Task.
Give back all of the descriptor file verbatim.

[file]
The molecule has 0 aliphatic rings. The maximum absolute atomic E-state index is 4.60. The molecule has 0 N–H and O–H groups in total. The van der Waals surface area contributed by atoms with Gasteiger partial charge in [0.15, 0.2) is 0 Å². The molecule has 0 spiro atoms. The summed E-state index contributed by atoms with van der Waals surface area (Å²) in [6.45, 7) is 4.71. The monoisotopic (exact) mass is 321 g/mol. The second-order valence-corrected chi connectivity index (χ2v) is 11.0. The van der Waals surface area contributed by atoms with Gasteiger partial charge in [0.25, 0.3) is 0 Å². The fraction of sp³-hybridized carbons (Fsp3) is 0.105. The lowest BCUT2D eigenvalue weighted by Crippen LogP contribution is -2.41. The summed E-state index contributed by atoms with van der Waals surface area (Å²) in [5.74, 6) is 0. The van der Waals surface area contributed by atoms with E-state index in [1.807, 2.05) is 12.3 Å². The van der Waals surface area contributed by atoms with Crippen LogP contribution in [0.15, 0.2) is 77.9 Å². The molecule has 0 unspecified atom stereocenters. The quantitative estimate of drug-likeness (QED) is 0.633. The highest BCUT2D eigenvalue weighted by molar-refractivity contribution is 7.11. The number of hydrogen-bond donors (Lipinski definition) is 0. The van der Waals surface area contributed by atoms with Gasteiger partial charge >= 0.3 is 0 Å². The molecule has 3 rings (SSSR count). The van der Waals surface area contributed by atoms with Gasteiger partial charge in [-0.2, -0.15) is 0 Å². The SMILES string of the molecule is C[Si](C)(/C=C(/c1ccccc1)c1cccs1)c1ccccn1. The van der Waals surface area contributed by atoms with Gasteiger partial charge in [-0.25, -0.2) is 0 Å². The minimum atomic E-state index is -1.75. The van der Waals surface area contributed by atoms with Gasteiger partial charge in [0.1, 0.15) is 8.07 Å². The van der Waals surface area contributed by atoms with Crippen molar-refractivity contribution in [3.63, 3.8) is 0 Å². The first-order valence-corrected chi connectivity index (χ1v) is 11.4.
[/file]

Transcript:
The molecule has 0 aliphatic rings. The maximum absolute atomic E-state index is 4.60. The molecule has 0 N–H and O–H groups in total. The van der Waals surface area contributed by atoms with Gasteiger partial charge in [0.15, 0.2) is 0 Å². The molecule has 0 spiro atoms. The summed E-state index contributed by atoms with van der Waals surface area (Å²) in [6.45, 7) is 4.71. The monoisotopic (exact) mass is 321 g/mol. The second-order valence-corrected chi connectivity index (χ2v) is 11.0. The van der Waals surface area contributed by atoms with Gasteiger partial charge in [0.25, 0.3) is 0 Å². The fraction of sp³-hybridized carbons (Fsp3) is 0.105. The lowest BCUT2D eigenvalue weighted by Crippen LogP contribution is -2.41. The summed E-state index contributed by atoms with van der Waals surface area (Å²) in [5.74, 6) is 0. The van der Waals surface area contributed by atoms with E-state index in [1.807, 2.05) is 12.3 Å². The van der Waals surface area contributed by atoms with Crippen LogP contribution in [0.15, 0.2) is 77.9 Å². The molecule has 0 unspecified atom stereocenters. The quantitative estimate of drug-likeness (QED) is 0.633. The highest BCUT2D eigenvalue weighted by molar-refractivity contribution is 7.11. The number of hydrogen-bond donors (Lipinski definition) is 0. The van der Waals surface area contributed by atoms with Gasteiger partial charge >= 0.3 is 0 Å². The molecule has 3 rings (SSSR count). The van der Waals surface area contributed by atoms with Gasteiger partial charge in [-0.2, -0.15) is 0 Å². The SMILES string of the molecule is C[Si](C)(/C=C(/c1ccccc1)c1cccs1)c1ccccn1. The van der Waals surface area contributed by atoms with Gasteiger partial charge in [-0.25, -0.2) is 0 Å². The minimum atomic E-state index is -1.75. The van der Waals surface area contributed by atoms with Gasteiger partial charge in [0.1, 0.15) is 8.07 Å². The van der Waals surface area contributed by atoms with Crippen molar-refractivity contribution in [3.63, 3.8) is 0 Å². The first-order valence-corrected chi connectivity index (χ1v) is 11.4.